1. Beneficiary on registered accounts such as RSP’s and TFSA’s. I have seen documents which list the beneficiary as an ex spouse, or the estate. Be mindful as without a will this will create a problem. This is important and should be done immediately.

 

  1. Please do not sit on cash in an ING account when you could open an RESP and get a government grant of 20%.

 

  1. Please do not sit on cash in ING…open a TFSA and stick the cash into a high interest account with ING….if the need is short term. At least the interest is tax-free.

 

Have a safe and enjoyable summer. I am in Toronto and am available to meet at your convenience.

 

Kind regards,

 

Prem

 

Disclaimer

 

The information contained herein are obtained from sources believed to be reliable, however, its accuracy or completeness is not guaranteed and Queensbury Securities assumes no responsibility or liability. Neither the information nor any opinion expressed constitutes a solicitation by us of the purchase or sale of any securities or commodities. These comments and opinions are not necessarily the opinions of Queensbury Securities Inc. Securities mentioned may not suit all types of investors. Before making any investment decision, contact your investment advisor to discuss your investment needs.

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03 Jun 2012, Posted by Prem Malik in MALIK'S CORNER, 0 Comments

Facebook, Europe, JP Morgan, Gold, Oil, Real Estate & Interest Rates….my views


 

It is a beautiful summer evening and what is better than a dose of Malik’s Corner. Here are some topics raised by clients over the past few months and my thoughts.

 Facebook launched their much hyped IPO at $38. It is currently trading at around $31. An 18% drop in under a week. There are many experts with different views on the price of this stock. In what I read, it is expensive when compared to the underlying financials of the firm. As one of the Financial Posts columnists writes, Facebook is priced at 107 times annual earnings, which is more expensive than every single member of the S&P index by sales other than two companies. Make your own call.  Would I buy it? I do not think so. There is uncertainty about the revenue stream and until that proven, we cannot value the stock properly. Currently the value is all hype by the bankers underwriting the stock. Personally, I like stocks with proven earnings and with dividend streams. They do not make as much as the tech darlings of the world but you do not lose your shirt either. I still believe Facebook has awesome goodwill in its name. Now they have to prove their earnings potential.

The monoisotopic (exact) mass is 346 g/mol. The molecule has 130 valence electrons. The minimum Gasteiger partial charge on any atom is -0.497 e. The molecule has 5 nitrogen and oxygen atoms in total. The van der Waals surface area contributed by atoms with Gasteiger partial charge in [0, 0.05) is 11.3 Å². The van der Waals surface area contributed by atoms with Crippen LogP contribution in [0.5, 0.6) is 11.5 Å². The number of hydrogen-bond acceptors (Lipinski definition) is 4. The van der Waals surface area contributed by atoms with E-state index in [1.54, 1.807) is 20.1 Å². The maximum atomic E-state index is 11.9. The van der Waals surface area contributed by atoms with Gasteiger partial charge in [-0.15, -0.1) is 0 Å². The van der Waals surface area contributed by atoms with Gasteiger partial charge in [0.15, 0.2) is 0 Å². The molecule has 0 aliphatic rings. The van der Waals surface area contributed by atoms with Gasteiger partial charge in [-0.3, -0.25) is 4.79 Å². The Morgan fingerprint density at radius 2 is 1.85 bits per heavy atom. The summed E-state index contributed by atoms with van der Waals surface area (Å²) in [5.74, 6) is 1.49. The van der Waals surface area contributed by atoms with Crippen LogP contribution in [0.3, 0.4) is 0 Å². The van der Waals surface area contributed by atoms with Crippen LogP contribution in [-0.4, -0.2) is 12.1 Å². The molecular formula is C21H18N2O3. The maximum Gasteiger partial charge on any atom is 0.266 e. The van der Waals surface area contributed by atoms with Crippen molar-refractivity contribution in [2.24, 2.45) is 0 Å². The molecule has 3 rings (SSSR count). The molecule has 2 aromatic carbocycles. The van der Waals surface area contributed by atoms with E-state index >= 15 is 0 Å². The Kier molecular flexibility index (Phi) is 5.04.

Europe: Not sure how this will be resolved and it is not happening any time soon. Reduced earnings and increased taxes are not a recipe of happiness. The problem is that any new event in Europe results in stock markets gyrations around the world. Europe is not over and for that reason the volatility in the markets will continue. Over time, money will leave Europe for safer havens. There is a flood of money leaving Greece, Spain etc. The more this continues it will affect the stronger Euro economies such as Germany and France. Interesting times ahead for the Euro and related countries.

 JP Morgan :  I am not sure how JP Morgan sales executives can talk to their institutional clients when they have just lost 2 billion by an incorrect hedge. As one of the financial papers wrote….a hedge reduces risk not lose 2 billion dollars. Reason I point this out in my note is that diversification is becoming more and more critical in an overall portfolio. I am more concerned about the drop in the stock price. An individual stock making up a large percentage of an overall portfolio increases risk dramatically. Sell and buy an equivalent ETF in the same basket. It diversifies risk. Impact of the mistake will be more supervision by the regulators and as one of my clients put it….the job prospects for a senior compliance officer are looking very good in the US.